- The Washington Times - Wednesday, January 17, 2007

While visiting the Charleston, S.C., area over the holidays, I picked up a local newspaper and saw an article headlined: “Want to Avoid the Origination Fee? Think Again.”

Having promoted the idea of avoiding origination fees during my entire mortgage career, it perked my interest.

The piece was written by a local mortgage loan officer who works for a very large national bank. The writer basically concluded that it makes more sense to pay at least 1 point in order to receive a lower interest rate.

One point, sometimes called an origination fee, is equal to 1 percent of the loan amount, paid upfront at the time of closing in cash or by raising the loan amount. The more points paid, the lower the interest rate.

There were a few errors and unrealistic assumptions in this fellow’s numerical example. He used an example of a \$500,000, interest-only adjustable rate mortgage (ARM).

Paying no points, he quoted an interest rate of 6 percent. The interest payment is \$2,500 per month.

He then suggested that by paying 1 point origination fee, equal to \$5,000, the interest rate would drop to 5.50 percent.

The payment drops to \$2,292 per month — a difference of \$208 per month. Basically, a \$5,000 initial investment saves \$208 per month over the life of the loan. By dividing \$5,000 into \$208, the writer concludes that the borrower will recoup his origination fee in only 24 months.

After that, the \$208 is gravy.

This is where his logic begins to go awry.

First, unless the loan amount increases to \$505,000, the borrower must pay the \$5,000 origination fee out of pocket. Surely \$5,000 — a lot of money — can be invested to make a modest return, perhaps 3 percent at a minimum.

Since this money would no longer be there to invest, the borrower loses \$150 per year, or about \$13 per month, in rounded dollars, in investment potential.

This effectively shrinks the difference in monthly payment to \$195.

There’s also the issue of tax deductibility. I’m no tax expert, but mortgage interest is generally 100 percent deductible. The deductibility of points, however, can be a gray area.

Some argue that an “origination fee” is not deductible, where “discount points” are considered deductible expenses. On a refinancing, however, points are only deductible over the life of the loan, allowing only a small amount each year.

If the borrower’s tax adviser concludes that mortgage interest paid is deductible and that the origination fee is not, we need to take into consideration the fact that the extra \$208 in extra interest paid each month can come off the borrower’s taxable income.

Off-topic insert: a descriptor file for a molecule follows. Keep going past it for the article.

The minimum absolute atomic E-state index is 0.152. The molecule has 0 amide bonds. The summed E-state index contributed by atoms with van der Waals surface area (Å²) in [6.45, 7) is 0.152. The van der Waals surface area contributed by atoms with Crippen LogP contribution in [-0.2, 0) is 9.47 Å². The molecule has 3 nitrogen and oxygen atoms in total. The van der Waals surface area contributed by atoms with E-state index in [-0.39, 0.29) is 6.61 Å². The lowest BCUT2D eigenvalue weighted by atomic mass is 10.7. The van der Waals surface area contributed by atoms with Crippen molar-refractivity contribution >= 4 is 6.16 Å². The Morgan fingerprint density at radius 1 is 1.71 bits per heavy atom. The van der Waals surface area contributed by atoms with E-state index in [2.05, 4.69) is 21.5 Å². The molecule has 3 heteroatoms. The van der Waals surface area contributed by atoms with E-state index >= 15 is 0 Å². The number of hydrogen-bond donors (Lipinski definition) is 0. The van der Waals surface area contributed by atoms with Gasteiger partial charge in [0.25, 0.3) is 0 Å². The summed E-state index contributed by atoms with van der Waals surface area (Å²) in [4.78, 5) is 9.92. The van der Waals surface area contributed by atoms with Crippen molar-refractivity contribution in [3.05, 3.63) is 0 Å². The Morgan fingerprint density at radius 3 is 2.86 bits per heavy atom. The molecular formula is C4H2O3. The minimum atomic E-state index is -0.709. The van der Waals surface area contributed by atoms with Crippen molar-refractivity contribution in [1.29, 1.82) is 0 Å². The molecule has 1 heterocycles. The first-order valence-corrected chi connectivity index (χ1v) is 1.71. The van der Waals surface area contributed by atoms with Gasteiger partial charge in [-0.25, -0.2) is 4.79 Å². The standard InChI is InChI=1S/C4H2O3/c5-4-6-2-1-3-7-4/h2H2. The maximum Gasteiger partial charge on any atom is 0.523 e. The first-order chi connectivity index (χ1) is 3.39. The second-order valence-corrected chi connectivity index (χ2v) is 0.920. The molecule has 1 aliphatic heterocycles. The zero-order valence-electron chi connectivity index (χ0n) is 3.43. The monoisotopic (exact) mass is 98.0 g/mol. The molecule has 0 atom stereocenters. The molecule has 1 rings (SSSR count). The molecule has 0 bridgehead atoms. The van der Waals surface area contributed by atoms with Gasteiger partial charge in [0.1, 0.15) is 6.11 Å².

Using a modest 25 percent tax rate, the borrower saves \$52 per month in tax obligation.

The difference in monthly payment now shrinks to \$143.

Now, if we divide the true monthly savings of \$143 into the initial cost of the \$5,000 origination fee, we come up with a break even period of 35 months, or almost three years.

While three years might be a short enough period to recoup the origination fee for some folks to decide that the \$5,000 is worthwhile, there is one more very large problem with this writer’s assumptions.

In my 20-plus years in the mortgage business, I had never heard of any lender offering an interest rate “buydown” of 1/2 percent for only 1 point. Most lenders will charge 2 points per 1/2 percent drop in rate.

Since the writer works for a large bank, I decided to do a little detective work. I hopped in my car and went to the nearest branch and inquired about a mortgage.

I told the branch manager about the article I read and the fact that a 1/2 percent drop in rate at a cost of only 1 point seemed too good to be true.

Sure enough, he checked his computer, and I was quoted a fee of 2 points if I wanted to lower the interest rate on a loan by 1/2 percent.

The writer must have made a mistake, he tells me.

So the bottom line is simple: The writer’s example is incorrect.

It will cost his hypothetical borrower \$10,000, not \$5,000 in nonrefundable points to lower the note rate by 1/2 percent.

I stand by my continued advice: Stick to low-fee, no-point loans when buying a house or refinancing.

Henry Savage is president of PMC Mortgage in Alexandria. Reach him by e-mail ([email protected]pmcmortgage.com).